2. Matured Test Scenarios The tests you want to automate should have reached a certain level of maturity. These tests should have been run for a certain period, and no recent changes should have been made to the scenario. Trying to automate constantly changing scenarios and modifying automation code would require extra effort and reduce the efficiency of automation.

  3. Consistent Test Scenarios with Reliable Results The test scenarios you want to automate should consist of consistent steps. Tests should always produce the same result for the same scenario. Otherwise, you may not get the desired efficiency when automating the test.

Which Cases Should Be Automated in Test Automation? Which Ones Should Not?
Just as not every test type is suitable for automation, not every case is suitable to be automated. Cases that may be suitable for automation testing should have the following characteristics:

  • Cases that require continuous test repetition (e.g., testing a module that displays available rooms for a hotel reservation system)
  • Cases that are laborious and time-consuming to perform manually
  • Cases that cannot tolerate critical human errors (e.g., testing the money transfer feature for a banking application)

On the other hand, cases that are not suitable for automation testing can be exemplified as follows:

  • Cases with a new design that has never been tested manually
  • Test cases for constantly changing features
  • Test cases for a feature that needs to go live quickly

What is a Test Case? A test case is a document written by test engineers that contains the steps and controls to be performed in the application in a sequential manner. If we examine the test case in bullet points:

  • A well-prepared test case signifies customer satisfaction.
  • A test case can be written for both manual and automation testing.
  • At least one test case is prepared for each user story.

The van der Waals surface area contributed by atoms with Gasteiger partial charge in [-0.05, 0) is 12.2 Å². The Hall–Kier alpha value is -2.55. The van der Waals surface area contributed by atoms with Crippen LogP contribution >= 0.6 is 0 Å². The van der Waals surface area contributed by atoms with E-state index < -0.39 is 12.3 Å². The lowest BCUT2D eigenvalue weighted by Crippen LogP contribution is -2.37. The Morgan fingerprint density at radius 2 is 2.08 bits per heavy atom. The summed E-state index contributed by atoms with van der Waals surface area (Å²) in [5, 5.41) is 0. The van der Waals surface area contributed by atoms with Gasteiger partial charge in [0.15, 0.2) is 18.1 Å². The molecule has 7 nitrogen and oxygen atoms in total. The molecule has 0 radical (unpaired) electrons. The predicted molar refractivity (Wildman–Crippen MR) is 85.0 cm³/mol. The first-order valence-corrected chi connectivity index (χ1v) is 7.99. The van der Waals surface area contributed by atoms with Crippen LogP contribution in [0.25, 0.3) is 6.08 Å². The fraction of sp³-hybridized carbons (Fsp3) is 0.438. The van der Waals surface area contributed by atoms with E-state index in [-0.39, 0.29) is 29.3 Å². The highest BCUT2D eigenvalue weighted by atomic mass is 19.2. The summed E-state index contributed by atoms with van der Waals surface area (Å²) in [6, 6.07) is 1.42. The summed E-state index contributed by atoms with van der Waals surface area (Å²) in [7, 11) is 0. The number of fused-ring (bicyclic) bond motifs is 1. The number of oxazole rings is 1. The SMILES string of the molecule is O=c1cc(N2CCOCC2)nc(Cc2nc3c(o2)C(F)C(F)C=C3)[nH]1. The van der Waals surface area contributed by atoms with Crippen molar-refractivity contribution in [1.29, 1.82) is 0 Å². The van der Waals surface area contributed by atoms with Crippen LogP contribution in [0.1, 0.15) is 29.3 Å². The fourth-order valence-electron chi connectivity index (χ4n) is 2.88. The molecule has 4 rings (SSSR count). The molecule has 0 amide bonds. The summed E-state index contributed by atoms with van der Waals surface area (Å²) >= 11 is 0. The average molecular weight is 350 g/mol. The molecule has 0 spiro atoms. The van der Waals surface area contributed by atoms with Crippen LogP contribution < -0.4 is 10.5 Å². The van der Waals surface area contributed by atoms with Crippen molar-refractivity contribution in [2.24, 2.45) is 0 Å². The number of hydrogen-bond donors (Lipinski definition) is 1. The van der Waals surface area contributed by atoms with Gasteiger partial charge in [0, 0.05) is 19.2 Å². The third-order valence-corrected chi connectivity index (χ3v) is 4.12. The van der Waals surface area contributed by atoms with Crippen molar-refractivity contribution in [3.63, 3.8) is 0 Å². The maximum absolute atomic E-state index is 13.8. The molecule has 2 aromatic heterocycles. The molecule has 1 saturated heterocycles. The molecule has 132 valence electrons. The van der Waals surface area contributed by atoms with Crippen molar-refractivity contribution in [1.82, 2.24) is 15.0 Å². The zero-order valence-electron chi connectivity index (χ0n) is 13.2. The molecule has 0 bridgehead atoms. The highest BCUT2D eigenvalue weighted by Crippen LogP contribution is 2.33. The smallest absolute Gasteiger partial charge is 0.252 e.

• The test case document should include test case number, test environment, test steps, test data, expected result, and actual result sections.

How Should an Ideal Test Scenario Be Written?

  • Each test scenario should test only one module and one function within the module. This requirement is important to avoid complex and lengthy scenarios.
  • If a scenario changes any data, creates new data, or deletes data on the site according to the function it tests, the scenario should end by restoring the site to its initial state (default) when it entered the site. This can affect the operation of other scenarios and cause failures in automation due to code-related factors.
  • It is important for test cases not to have dependencies on other tests, allowing the specific desired test to be run regardless of the order in which the tests were run previously. Therefore, writing interdependent scenarios is not desirable for the sustainability and tracking of the test.
  • Long scenario steps should be avoided. Keeping an average scenario under 50 steps will benefit code readability, understandability, and maintenance costs.
  • Previously validated checks should not be repeated within the same scenario. This only extends the test scenario and increases maintenance costs, which is an undesirable situation.